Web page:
KC manager disappointed with slow talks on Royals stadium

Kansas City, Mo. – Kansas City is forced to play the waiting game for new development, including the future of a possible downtown stadium for the Kansas City Royals.

That’s what Kansas City Manager Brian Platt said Thursday. He told FOX4 he hasn’t heard directly from Royals ownership about the proposed ballpark development.

“A development deal like this, it could be a billion dollars,” said Platt.

Platt said he and his staff are doing everything they can to keep the process going, as interest grows in the Royals’ potential move downtown and away from Kauffman Stadium.

On Thursday, Platt said he was disappointed that the Royals hadn’t communicated their vision or needs, or even which of the many proposed locations they wanted.

“The biggest frustration we feel is that we haven’t been given much information from the Royals directly. No one knows what the plan is. No one knows what the goal is,” Platt said.

To speed up the effort, Platt hopes to hire Doug Bach, a former Wyandotte County administrator, to work as a consultant or liaison between the baseball club and the city. Platt believes Bach’s experience helping build Children’s Mercy Park, home of Sporting Kansas City, made him a valuable friend.

City council members complained they learned of Bach’s intention to hire via email late at night. Platt explained that there was no intent to deceive, and that he was working late hours. Hence, overnight email.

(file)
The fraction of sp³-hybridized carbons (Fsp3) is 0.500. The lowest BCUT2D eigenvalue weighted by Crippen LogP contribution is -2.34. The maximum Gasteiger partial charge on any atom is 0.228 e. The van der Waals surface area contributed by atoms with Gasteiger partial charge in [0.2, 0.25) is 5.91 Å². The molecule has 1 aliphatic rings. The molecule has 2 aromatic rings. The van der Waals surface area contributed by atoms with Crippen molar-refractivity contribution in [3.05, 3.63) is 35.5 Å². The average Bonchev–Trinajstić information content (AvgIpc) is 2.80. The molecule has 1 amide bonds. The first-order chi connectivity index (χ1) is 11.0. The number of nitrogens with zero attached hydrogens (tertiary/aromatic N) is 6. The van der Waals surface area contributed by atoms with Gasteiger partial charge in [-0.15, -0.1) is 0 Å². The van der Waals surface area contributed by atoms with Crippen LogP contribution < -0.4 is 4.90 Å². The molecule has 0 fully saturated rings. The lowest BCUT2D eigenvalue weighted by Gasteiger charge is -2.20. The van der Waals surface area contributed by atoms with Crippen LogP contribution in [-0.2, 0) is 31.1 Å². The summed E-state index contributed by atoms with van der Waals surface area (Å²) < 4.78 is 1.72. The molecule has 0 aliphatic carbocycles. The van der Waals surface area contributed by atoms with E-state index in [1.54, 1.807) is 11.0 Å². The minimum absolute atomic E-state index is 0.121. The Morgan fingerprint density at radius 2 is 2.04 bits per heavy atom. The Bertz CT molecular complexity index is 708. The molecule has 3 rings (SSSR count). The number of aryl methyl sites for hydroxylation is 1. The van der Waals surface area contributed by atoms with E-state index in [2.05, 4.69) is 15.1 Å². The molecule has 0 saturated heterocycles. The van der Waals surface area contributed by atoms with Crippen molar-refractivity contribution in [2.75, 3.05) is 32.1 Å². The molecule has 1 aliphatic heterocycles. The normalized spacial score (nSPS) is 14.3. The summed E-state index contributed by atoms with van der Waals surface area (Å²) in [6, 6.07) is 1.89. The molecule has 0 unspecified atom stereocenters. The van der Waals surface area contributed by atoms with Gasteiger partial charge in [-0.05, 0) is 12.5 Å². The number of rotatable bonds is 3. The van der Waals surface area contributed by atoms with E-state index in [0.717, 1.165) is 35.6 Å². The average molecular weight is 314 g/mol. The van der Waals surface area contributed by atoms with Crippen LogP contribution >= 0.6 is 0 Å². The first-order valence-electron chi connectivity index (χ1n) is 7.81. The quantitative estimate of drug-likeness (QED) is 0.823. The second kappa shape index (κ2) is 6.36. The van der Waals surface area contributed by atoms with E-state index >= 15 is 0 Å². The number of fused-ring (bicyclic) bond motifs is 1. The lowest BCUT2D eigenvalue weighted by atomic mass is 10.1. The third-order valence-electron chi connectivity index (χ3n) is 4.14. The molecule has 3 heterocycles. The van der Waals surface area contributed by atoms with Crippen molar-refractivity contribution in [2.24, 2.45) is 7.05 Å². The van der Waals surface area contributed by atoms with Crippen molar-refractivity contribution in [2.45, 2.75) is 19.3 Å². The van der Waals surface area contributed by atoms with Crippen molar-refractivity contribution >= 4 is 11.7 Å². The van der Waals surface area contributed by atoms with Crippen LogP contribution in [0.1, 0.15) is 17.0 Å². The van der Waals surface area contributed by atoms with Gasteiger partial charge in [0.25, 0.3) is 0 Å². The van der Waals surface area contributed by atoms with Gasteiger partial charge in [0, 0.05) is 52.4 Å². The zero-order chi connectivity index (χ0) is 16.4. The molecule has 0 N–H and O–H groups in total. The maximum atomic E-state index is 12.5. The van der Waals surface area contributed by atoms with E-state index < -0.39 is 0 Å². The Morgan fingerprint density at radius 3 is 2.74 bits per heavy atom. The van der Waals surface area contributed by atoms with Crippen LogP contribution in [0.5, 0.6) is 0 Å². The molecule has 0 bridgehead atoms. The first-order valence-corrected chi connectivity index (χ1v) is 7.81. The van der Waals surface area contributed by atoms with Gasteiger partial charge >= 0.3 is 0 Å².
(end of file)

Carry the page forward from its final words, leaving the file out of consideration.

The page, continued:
However, while the city waits, according to Platt, other projects are on hold.

“We have a large area that hasn’t been developed while we’re waiting to hear about a stadium,” Platt added.

FOX4 contacted the Royals about Platt’s disappointment, and Royals Chief Operating Officer Brooks Sherman released this statement:

“We indicated early on that we would conduct a diligent, deliberate and transparent process, and we did. We have had several updates with Mayor Lucas and Jackson County Executive Frank White and will continue to do so. As promised, transparency will continue to be the guide us.

Tony Tocco, a longtime Rockhurst University business professor at the Helzberg School of Management, pointed to St.

“Think about what it will do. Hotels will open. Restaurants will open and all the byproducts will benefit from that. Everyone will benefit from that situation,” said Tocco.

Tocco also pointed out the reciprocal effect the Royals could have moving downtown, with the east end of the city likely to lose a team.

As for the Royals ownership group, Platt said there is no deadline for their input, but he hopes to get the ball rolling quickly.

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